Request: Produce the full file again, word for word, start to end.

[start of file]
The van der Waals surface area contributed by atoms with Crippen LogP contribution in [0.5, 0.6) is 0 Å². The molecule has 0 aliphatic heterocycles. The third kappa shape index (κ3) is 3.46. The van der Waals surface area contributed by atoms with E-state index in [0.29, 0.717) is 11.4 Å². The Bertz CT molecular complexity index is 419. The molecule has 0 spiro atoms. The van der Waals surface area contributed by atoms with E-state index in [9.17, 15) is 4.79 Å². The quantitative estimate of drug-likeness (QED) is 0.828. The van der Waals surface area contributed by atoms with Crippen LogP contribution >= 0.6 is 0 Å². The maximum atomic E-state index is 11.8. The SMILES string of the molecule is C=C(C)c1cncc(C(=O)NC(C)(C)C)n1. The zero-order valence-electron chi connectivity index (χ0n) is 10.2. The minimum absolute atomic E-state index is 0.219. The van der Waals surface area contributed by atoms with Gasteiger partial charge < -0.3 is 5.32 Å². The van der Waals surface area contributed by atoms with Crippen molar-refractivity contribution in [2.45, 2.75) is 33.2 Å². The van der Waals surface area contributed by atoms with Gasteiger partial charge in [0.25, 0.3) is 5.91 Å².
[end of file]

The van der Waals surface area contributed by atoms with Crippen LogP contribution in [0.5, 0.6) is 0 Å². The molecule has 0 aliphatic heterocycles. The third kappa shape index (κ3) is 3.46. The van der Waals surface area contributed by atoms with E-state index in [0.29, 0.717) is 11.4 Å². The Bertz CT molecular complexity index is 419. The molecule has 0 spiro atoms. The van der Waals surface area contributed by atoms with E-state index in [9.17, 15) is 4.79 Å². The quantitative estimate of drug-likeness (QED) is 0.828. The van der Waals surface area contributed by atoms with Crippen LogP contribution >= 0.6 is 0 Å². The maximum atomic E-state index is 11.8. The SMILES string of the molecule is C=C(C)c1cncc(C(=O)NC(C)(C)C)n1. The zero-order valence-electron chi connectivity index (χ0n) is 10.2. The minimum absolute atomic E-state index is 0.219. The van der Waals surface area contributed by atoms with Gasteiger partial charge < -0.3 is 5.32 Å². The van der Waals surface area contributed by atoms with Crippen molar-refractivity contribution in [2.45, 2.75) is 33.2 Å². The van der Waals surface area contributed by atoms with Gasteiger partial charge in [0.25, 0.3) is 5.91 Å².